This morning, a vendor at the Farmer's Market gave me these flowers, but he didn't know what they were. He thought 'Fire' was in the name. Does anyone know?
Here is a link that might be useful:
I've not heard them with fire in the name, but i can see where that might happen. Usually they are called feather celosia or feather spike. They are a type of celosia spicata. If you turn the heads upside down in a bag and rattle them around, you'll get copious seed to scatter about your garden next spring for your own crop. You can wait til you use them in your arrangements- they dry nice and after the arrangement starts to look ratty, just do the bag thing then. Then dry them upside down tied with a rubber band or they'll flop. They are easy to grow.
Thanks, Tamelask, that's just the info I needed. I was afraid if I put them out, they might take over the yard, but they are splashy and would make a nice addition to my garden.
They do reseed a lot, but the seedlings are pretty easy to ID and pull or thin if need be. I haven't found them to be invasive for me. I love the color blast they give.
ooh, those are purty! But, I'm leery of any plant with 'spicata' in its name because of liriope spicata. That rampant spreader hopefully is spreading nicely in Jeff's yard.
I thought "spicata" just meant "spike". Does that also mean that they spread like crazy?
(And who is Jeff? Tamelask?)
i don't know about spicata- i'd assume it was spike, also. They do reseed, but i've never had a problem with them being rampant. I don't know who jeff is, unless she means jeff the guy who posts sometimes.
Tam, you know Jeff Hayes. Big guy from Greenville SC. Great sense of humor. Used to post a lot, now not so much.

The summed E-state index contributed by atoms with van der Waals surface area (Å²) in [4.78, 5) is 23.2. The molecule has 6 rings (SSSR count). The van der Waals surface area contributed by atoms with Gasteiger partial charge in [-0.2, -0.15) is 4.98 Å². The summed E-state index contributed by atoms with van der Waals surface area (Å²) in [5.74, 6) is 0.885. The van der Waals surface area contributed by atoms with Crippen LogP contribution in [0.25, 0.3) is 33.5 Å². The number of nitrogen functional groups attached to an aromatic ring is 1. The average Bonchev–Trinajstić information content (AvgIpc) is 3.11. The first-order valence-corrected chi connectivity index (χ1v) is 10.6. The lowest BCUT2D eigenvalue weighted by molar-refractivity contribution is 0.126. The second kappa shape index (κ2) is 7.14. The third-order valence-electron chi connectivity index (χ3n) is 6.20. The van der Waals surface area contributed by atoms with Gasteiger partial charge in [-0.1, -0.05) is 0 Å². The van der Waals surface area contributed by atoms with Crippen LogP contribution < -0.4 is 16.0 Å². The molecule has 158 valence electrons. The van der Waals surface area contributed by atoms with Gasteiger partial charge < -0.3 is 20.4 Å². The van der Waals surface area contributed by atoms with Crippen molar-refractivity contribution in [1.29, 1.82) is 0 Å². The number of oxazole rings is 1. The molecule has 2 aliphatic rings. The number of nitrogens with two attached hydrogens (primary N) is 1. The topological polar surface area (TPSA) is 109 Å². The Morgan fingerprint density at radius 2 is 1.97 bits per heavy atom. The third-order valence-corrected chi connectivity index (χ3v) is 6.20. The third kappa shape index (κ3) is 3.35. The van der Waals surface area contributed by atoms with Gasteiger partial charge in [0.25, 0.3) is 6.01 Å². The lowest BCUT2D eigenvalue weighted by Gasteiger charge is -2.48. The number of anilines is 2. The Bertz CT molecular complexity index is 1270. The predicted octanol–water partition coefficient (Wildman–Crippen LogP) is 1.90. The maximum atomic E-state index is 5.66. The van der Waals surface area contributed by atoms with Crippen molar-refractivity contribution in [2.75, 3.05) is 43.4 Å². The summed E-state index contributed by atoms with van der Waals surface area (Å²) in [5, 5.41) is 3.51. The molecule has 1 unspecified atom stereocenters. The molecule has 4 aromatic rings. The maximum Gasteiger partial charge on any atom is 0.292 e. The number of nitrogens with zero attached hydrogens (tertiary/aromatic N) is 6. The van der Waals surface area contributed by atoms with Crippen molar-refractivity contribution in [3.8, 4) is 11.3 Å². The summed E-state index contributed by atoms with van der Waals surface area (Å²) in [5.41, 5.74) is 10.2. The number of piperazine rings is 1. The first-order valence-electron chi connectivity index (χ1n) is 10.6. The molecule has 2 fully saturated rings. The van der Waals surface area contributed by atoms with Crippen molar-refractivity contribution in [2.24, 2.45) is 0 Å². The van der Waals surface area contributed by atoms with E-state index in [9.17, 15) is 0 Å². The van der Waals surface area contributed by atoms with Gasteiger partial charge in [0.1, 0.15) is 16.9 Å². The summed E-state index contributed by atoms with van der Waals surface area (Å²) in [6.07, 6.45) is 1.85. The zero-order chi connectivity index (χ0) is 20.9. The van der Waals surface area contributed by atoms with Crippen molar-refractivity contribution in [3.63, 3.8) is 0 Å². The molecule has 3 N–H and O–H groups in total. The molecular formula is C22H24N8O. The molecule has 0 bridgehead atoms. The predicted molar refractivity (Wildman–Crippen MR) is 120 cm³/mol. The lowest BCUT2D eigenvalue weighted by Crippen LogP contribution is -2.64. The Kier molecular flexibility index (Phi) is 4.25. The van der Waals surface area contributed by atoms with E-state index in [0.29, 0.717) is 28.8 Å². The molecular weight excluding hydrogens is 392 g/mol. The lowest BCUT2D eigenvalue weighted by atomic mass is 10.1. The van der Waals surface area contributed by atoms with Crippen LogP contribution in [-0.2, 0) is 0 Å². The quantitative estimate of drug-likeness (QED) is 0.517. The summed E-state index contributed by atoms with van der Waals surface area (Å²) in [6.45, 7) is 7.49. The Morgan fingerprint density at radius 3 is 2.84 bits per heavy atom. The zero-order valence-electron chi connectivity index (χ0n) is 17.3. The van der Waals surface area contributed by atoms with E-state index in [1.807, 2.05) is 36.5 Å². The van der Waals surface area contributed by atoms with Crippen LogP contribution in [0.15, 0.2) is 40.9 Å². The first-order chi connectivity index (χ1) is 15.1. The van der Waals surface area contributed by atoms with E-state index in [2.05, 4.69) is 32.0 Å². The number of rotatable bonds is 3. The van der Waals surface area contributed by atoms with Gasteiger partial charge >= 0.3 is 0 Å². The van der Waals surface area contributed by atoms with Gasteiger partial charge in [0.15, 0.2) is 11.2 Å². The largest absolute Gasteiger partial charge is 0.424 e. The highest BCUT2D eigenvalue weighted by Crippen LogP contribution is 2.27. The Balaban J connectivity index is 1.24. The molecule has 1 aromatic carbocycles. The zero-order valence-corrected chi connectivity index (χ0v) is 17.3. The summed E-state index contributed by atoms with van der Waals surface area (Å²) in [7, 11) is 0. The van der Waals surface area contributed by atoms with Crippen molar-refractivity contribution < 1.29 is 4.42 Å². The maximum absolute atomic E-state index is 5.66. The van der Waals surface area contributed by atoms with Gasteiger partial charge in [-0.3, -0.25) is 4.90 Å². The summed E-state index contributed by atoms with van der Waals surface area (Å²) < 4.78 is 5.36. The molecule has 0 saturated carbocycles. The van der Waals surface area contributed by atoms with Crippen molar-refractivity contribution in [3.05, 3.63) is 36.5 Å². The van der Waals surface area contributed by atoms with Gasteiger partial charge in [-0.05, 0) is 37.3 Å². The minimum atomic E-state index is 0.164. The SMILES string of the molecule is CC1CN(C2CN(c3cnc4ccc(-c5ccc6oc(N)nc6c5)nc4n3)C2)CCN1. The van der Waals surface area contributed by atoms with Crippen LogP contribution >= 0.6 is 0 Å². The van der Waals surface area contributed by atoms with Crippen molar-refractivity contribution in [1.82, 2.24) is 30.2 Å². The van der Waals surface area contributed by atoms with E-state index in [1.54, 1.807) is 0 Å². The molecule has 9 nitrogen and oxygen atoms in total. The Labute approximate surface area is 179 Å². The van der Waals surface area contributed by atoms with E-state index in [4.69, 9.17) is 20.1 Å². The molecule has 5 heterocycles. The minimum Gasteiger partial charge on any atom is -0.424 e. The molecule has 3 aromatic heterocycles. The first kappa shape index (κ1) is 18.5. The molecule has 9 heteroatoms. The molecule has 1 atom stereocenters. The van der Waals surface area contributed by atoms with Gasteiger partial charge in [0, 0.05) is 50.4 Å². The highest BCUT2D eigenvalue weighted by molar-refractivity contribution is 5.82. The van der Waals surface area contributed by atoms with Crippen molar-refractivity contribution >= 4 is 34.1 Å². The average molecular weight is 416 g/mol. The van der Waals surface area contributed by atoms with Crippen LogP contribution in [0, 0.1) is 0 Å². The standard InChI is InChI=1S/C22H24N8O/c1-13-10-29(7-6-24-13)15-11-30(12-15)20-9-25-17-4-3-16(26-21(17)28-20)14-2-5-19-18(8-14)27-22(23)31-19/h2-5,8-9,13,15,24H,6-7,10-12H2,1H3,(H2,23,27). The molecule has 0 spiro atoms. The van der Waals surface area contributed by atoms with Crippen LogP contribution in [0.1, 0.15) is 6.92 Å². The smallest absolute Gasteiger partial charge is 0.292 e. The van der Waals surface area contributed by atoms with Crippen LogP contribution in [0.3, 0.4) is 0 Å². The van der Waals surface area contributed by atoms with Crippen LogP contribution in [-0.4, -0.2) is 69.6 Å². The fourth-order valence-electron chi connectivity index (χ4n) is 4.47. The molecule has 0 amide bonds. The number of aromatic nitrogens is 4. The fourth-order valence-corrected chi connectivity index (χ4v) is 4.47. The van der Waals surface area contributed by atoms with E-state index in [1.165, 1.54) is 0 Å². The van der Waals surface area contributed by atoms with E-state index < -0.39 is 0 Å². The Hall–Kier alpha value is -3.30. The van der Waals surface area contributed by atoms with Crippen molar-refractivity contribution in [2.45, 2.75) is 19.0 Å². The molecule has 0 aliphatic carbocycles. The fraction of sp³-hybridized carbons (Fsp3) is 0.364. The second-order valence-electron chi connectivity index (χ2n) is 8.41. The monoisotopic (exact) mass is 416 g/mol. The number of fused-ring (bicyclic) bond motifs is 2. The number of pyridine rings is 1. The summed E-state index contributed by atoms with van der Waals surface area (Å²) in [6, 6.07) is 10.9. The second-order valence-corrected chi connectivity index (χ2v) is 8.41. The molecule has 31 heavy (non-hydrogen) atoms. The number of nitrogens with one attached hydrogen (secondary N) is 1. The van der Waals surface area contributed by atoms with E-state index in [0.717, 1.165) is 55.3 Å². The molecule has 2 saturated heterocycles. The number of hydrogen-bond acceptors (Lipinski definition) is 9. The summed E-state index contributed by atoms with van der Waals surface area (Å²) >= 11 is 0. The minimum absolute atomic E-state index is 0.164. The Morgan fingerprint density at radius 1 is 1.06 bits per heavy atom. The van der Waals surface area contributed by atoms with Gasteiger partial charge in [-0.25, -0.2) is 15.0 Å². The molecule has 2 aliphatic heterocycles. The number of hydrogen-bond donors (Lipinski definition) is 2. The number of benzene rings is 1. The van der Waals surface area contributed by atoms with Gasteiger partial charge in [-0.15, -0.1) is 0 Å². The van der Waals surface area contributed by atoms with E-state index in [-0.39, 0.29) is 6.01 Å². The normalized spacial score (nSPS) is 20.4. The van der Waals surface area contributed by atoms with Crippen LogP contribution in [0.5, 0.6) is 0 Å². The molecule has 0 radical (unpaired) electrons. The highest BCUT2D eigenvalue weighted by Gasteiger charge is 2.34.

The spikes of spicata run underground and come up elsewhere, sort of like bermuda grass and you know how hard it is to get rid of that.
Maybe in liriope spicata they do, but not for celosia. It's a simple annual, not out to hurt anyone. No underground spikes that i've ever observed. :) Actually, i can't think of any annuals that spread like that, running some distance & popping up, can you? Is that what the latin really means or just what one of the definitions has come to mean, given the plants it's been assigned to? Guess that's sort of like asking chicken & egg ?. I never took latin but have picked up a little through learning plant names. One of my biggest regrets of HS.
Yeah, i thought that's the jeff you meant. I've never actually met him. So does jeff have the liriope or the celosia? I didn't quite catch your reference in that post, either.
spicata does mean "spiked", and many different taxa across many genera can have that in their botanical names. It has no correlation to "invasiveness". For example, there is also Amelanchier spicata, Veronica spicata, Liatris spicata, even Aloe spicata. Spiked refers to the shape of the inflorescence (floral cluster).
I've been familiar with the plant in the photo as a member of the "Spicata Group (form)" of the wild Celosia argentea (which is synonymous with Celosia cristata). There are also the "Cristata Group" (crested flowerheads) and the "Plumosa Group" (feather flowerheads) of this species, too.